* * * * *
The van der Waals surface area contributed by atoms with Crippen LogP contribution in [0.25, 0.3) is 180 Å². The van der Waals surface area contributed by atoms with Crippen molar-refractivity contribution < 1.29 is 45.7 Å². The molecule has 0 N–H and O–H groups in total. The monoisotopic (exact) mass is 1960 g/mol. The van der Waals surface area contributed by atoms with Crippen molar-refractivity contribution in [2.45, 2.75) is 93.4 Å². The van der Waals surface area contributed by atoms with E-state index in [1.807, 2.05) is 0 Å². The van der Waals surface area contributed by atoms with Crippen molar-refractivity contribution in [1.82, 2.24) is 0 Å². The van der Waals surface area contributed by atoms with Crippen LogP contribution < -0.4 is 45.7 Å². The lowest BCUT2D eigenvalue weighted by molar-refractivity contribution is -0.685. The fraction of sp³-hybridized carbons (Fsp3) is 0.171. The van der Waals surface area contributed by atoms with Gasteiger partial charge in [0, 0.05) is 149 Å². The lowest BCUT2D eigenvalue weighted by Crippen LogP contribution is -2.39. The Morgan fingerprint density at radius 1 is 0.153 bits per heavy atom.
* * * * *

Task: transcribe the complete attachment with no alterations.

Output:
The van der Waals surface area contributed by atoms with Crippen LogP contribution in [0.25, 0.3) is 180 Å². The van der Waals surface area contributed by atoms with Crippen molar-refractivity contribution < 1.29 is 45.7 Å². The molecule has 0 N–H and O–H groups in total. The monoisotopic (exact) mass is 1960 g/mol. The van der Waals surface area contributed by atoms with Crippen molar-refractivity contribution in [2.45, 2.75) is 93.4 Å². The van der Waals surface area contributed by atoms with E-state index in [1.807, 2.05) is 0 Å². The van der Waals surface area contributed by atoms with Crippen molar-refractivity contribution in [1.82, 2.24) is 0 Å². The van der Waals surface area contributed by atoms with Crippen LogP contribution < -0.4 is 45.7 Å². The lowest BCUT2D eigenvalue weighted by molar-refractivity contribution is -0.685. The fraction of sp³-hybridized carbons (Fsp3) is 0.171. The van der Waals surface area contributed by atoms with Gasteiger partial charge in [0, 0.05) is 149 Å². The lowest BCUT2D eigenvalue weighted by Crippen LogP contribution is -2.39. The Morgan fingerprint density at radius 1 is 0.153 bits per heavy atom.